The claim is backed by an actual study, but experts suggest the exact percentages are difficult to determine. On 23 January 2019, Mari Pantsar, the Director of carbon-neutral circular economy of Sitra, a Finnish Innovation Fund, claimed on Twitter: “A 1.5 degree world can only be “circular.” That’s why the #circulareconomy has to be placed…

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Mostly true: “Foods within the European Union are traceable all along the supply chain”

At a press conference on July 11, 2018, the European Commission stated: “Foods within the European Union are traceable all along the supply chain.” This assertion is partly true. This was a response to Thilo Bode, founder of the non-governmental organization Foodwatch, which fights for consumer protection; he had questioned the president of the European…

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fact checking

Mostly false: “Catalan public media lacks objectivity and pluralism”

In recent years, public media in Spain have been questioned because they are commonly accused of serving particular political tendencies. In the case of the Catalan public broadcasting, the claim arrived to the Committee on Petitions of the European Parliament in January 2019. Two complainants accused the Catalan public television (TV3) and radio station (Catalunya…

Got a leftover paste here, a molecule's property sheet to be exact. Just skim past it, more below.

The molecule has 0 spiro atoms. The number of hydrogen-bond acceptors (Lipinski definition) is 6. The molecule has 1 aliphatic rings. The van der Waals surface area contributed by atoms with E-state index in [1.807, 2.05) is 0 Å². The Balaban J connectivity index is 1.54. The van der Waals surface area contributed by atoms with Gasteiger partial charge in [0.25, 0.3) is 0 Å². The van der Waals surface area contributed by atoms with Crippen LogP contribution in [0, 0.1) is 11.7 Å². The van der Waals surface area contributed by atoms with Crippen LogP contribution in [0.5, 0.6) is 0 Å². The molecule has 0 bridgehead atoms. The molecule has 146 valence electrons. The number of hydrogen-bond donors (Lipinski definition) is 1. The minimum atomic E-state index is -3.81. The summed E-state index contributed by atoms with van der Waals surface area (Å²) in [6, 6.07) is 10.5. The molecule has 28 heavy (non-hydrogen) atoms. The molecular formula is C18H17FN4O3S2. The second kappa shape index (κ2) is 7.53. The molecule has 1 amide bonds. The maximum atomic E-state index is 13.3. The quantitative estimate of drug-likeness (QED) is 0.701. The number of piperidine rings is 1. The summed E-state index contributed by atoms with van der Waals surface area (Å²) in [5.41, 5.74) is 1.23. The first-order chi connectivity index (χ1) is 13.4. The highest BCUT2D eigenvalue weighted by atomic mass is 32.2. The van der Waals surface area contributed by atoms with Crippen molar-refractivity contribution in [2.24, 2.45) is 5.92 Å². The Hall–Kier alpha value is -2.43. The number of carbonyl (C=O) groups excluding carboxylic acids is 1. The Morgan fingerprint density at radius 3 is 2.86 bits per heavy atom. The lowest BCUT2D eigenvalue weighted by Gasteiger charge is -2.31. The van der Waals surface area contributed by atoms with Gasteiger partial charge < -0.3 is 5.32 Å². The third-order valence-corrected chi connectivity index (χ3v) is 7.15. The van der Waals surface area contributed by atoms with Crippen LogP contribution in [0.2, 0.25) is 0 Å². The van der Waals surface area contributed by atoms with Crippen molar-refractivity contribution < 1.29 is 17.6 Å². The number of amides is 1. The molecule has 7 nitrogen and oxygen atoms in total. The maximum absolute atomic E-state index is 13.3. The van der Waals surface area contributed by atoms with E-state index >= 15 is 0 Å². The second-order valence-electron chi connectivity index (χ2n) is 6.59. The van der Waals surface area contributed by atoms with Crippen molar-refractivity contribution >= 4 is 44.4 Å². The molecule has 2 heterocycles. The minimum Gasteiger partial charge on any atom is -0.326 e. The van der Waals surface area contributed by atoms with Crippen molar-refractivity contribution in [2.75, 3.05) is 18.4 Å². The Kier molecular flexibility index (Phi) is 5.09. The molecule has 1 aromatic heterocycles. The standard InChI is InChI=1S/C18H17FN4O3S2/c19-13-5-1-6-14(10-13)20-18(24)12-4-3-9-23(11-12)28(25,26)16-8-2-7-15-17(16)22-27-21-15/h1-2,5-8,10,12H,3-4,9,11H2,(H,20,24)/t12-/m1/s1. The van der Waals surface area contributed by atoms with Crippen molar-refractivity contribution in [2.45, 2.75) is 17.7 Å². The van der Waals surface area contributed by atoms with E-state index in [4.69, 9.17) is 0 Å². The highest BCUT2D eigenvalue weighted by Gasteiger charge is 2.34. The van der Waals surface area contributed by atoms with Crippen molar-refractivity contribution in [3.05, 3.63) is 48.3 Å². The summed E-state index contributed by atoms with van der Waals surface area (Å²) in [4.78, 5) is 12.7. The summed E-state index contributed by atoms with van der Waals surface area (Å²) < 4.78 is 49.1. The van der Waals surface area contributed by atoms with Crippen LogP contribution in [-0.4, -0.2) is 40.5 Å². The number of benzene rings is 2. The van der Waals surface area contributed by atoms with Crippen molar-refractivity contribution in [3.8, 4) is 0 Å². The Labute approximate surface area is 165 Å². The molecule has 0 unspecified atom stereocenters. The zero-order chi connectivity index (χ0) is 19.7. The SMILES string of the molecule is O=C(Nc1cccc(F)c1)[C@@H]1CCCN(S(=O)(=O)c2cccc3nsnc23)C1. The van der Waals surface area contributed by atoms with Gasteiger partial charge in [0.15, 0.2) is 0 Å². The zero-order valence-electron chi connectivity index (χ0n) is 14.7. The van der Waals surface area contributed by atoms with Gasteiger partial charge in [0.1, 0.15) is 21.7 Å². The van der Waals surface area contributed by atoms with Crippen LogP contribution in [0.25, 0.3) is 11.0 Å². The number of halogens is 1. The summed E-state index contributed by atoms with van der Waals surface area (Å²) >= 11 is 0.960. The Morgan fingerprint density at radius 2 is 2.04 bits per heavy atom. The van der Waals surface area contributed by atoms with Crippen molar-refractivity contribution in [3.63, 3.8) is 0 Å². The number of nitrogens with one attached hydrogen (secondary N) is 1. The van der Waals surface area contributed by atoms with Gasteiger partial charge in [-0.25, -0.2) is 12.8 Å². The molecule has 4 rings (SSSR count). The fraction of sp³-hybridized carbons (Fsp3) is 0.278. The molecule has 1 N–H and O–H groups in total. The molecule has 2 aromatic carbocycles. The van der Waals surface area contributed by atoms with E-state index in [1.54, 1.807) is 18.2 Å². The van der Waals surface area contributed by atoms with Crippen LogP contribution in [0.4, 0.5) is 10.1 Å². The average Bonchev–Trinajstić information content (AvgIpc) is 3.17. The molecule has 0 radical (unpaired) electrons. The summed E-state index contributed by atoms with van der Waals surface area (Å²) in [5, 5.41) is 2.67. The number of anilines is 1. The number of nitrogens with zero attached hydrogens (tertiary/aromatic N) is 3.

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About Us

EUFACTCHECK is the fact-checking project of the European Journalism Training Association (EJTA) that intends to build a sustainable curriculum unit on fact-checking within a European network of Journalism schools.

Through fact-checking European political claims and trying to tackle misinformation, we want our students and our public to grow a deeper insight and interest in democratic processes, both on national and European level.

EUFACTCHECK wishes to motivate fact-based debate in the EU and to stimulate media and information literacy.

‘The Future Looks Bright!’

After the success of the students’ publications, the participants of EJTA’s fact-checking project EUFACTCHECK decided at the EJTA AGM in Paris (July 2019) to move on with the project and to take new steps in the academic year 2019-2020.

At the EJTA Teachers’ Conference in Dortmund (October 2019)  practical details were discussed and a new publication schedule was created for autumn 2019.

By January-February 2019 a manual with guidelines and tips & tricks will be published and on 13-14 February 2020 a second Bootcamp will be organised in Ljubljana, with financial help from the Evens Foundation. This Train the Trainer will be focussing on Central Eastern European countries, but also on new participants that want to publish on the platform.

All the information about this event: nadia.vissers@ap.be

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“What is this politician saying??” Did you read or hear a politician or public figure make a questionable claim? Send us an email with the claim and maybe we will fact-check it.

Please include the source (url and date) where you found the claim.